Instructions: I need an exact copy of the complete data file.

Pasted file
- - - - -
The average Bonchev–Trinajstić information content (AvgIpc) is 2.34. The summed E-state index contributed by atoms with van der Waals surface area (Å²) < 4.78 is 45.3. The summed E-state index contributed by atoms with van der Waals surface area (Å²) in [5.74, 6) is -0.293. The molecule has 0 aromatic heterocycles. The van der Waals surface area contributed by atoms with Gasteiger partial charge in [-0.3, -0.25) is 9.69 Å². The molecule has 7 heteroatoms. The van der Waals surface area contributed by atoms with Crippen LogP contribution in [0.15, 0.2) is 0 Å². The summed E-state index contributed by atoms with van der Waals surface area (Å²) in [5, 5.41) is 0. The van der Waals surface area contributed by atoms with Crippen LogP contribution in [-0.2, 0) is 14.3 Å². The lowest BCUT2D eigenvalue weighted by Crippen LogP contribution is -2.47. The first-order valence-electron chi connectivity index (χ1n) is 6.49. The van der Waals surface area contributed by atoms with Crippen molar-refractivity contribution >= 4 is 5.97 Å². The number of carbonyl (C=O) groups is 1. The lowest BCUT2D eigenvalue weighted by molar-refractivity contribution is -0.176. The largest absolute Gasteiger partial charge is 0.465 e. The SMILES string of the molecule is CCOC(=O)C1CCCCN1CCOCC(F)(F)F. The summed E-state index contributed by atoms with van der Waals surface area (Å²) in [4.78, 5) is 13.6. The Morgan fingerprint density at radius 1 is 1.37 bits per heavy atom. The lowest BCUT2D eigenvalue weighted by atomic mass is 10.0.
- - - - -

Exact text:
The average Bonchev–Trinajstić information content (AvgIpc) is 2.34. The summed E-state index contributed by atoms with van der Waals surface area (Å²) < 4.78 is 45.3. The summed E-state index contributed by atoms with van der Waals surface area (Å²) in [5.74, 6) is -0.293. The molecule has 0 aromatic heterocycles. The van der Waals surface area contributed by atoms with Gasteiger partial charge in [-0.3, -0.25) is 9.69 Å². The molecule has 7 heteroatoms. The van der Waals surface area contributed by atoms with Crippen LogP contribution in [0.15, 0.2) is 0 Å². The summed E-state index contributed by atoms with van der Waals surface area (Å²) in [5, 5.41) is 0. The van der Waals surface area contributed by atoms with Crippen LogP contribution in [-0.2, 0) is 14.3 Å². The lowest BCUT2D eigenvalue weighted by Crippen LogP contribution is -2.47. The first-order valence-electron chi connectivity index (χ1n) is 6.49. The van der Waals surface area contributed by atoms with Crippen molar-refractivity contribution >= 4 is 5.97 Å². The number of carbonyl (C=O) groups is 1. The lowest BCUT2D eigenvalue weighted by molar-refractivity contribution is -0.176. The largest absolute Gasteiger partial charge is 0.465 e. The SMILES string of the molecule is CCOC(=O)C1CCCCN1CCOCC(F)(F)F. The summed E-state index contributed by atoms with van der Waals surface area (Å²) in [4.78, 5) is 13.6. The Morgan fingerprint density at radius 1 is 1.37 bits per heavy atom. The lowest BCUT2D eigenvalue weighted by atomic mass is 10.0.